If you are a fan of AOR, pomp and melodic rock you might have heard of the US band Touch. You surely must be familiar with the name of Mark Mangold. In the seventies he started the band American Tears and made three albums under that banner. With guitarist/singer Craig Brooks, and drummer Glen Kitchard being part of the last line-up of American Tears, Mark and his friends put American Tears on ice and continued as Touch adding bass player Doug Howard to the mix. Their first album came out in 1979 and must be seen and treated as an essential record in the melodic genre. With the pumping bass lines, soaring synthesizers and keyboards and spicy guitar work plus a lot of vocal acrobatics and beautiful harmonies Touch were the front runners of the pomp rock movement. They had two hit singles in the US charts. ,,Don’t You Know What Love Is’’ grew out to be an favourite getting lots of airplay and also landed Touch an invitation to the first edition of the Monsters Of Rock festival in the UK.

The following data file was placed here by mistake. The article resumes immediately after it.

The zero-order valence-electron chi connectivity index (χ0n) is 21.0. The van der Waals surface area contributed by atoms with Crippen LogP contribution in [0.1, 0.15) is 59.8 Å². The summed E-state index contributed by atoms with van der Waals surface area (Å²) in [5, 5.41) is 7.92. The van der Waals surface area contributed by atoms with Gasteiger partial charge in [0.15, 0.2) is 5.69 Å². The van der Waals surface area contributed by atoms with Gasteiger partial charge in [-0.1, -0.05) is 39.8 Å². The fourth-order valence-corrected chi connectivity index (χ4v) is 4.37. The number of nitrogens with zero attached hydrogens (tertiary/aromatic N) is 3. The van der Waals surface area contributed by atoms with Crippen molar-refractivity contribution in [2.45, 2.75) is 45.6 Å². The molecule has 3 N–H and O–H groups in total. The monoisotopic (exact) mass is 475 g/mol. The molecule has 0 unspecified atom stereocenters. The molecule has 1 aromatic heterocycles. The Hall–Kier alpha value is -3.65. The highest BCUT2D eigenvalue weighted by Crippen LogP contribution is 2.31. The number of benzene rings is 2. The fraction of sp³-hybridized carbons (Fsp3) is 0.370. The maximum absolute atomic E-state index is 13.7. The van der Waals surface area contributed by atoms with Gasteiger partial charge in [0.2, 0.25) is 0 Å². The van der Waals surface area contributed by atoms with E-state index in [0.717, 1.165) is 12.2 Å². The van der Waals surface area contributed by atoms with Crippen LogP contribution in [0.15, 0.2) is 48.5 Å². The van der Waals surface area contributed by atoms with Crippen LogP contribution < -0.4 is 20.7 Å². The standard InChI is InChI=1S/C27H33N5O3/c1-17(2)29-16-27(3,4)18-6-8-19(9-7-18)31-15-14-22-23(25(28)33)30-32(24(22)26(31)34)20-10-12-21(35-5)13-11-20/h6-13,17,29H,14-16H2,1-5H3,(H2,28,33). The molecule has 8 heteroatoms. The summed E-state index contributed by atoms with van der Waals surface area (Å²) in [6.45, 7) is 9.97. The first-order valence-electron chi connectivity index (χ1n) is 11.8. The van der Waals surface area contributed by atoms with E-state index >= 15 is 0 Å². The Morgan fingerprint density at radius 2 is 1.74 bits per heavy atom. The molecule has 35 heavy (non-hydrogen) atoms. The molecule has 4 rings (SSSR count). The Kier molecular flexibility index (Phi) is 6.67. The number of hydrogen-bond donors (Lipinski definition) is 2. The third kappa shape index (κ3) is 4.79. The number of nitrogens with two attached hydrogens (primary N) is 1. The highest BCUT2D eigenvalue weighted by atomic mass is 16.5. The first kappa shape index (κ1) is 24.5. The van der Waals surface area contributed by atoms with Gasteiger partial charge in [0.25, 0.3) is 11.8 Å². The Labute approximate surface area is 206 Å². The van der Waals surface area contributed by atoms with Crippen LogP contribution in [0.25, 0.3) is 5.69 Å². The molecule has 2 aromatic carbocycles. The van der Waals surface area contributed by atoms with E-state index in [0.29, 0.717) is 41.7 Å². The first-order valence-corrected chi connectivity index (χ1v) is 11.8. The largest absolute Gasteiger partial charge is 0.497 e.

Sadly the second album that they were working on with Todd Rundgren as producer never came out, the only thing that fans could get their hands on was ‘Touch The Works’ which was more or less a compilation of all of their work. I believe both releases are still floating around. After Touch Mark started the great formation Drive, She Said with singer/guitarist Al Fritsch and did quite okay for a number of years. In 2016 the band made a comeback but the death of Al Fritsch not long after the release of the album ‘Pedal To The Metal’ was the end of that. Mark Mangold did not want to continue the band without Al and started working under the banner American Tears again releasing some albums with ‘Free Angel Express’ being the latest in 2020. By the time ‘Free Angel Express’ hit the shops news already had come through that Mark, Craig, Doug and Glen had reunited in Touch. So some 42 years after that stellar first album here they are, older, wiser and more experienced musicians. Luckily Touch has chosen for a new sound, a fresh approach with no desire to rehash the past by for instance re-recording some old stuff. Of course you hear some things from the past like the scorching keyboards and the really superb vocal harmonies but it is safe to say that ‘Tomorrow Never Comes’ has its own characteristics. The title track opens the record and it is a great up beat rock tune that sounds as fresh as a daisy. Second track ,,Let It Come’’ sounds to me like a song that was originally written for Drive, She Said with that heavy guitar riff, its creative vocal harmonies and its dynamics. Obviously Mark Mangold has written the bulk of the songs but also Craig Brooks (who is the main singer) and Doug Howard have contributed material. The rest of the album features a few more heavy tracks like ,,Lil Bit Of Rock N Roll’’ and ,,Fire And Ice’’ while several other tracks are a bit more subdued perhaps (,,Trippin’s Over Shadows’’ is a gorgeous ballad). Even at times like one of the longest compositions of the record ,,Frozen Ground’’ Touch can sound a bit experimental as well while also ,,Try To Let Go’’ has some different features. What sticks with me are these gorgeous vocal harmonies throughout the whole record, the fresh and upbeat sound and most of all superb musicianship by all four people involved. This is a comeback by the book if you ask me, as the album grows on you more and more each time you play it.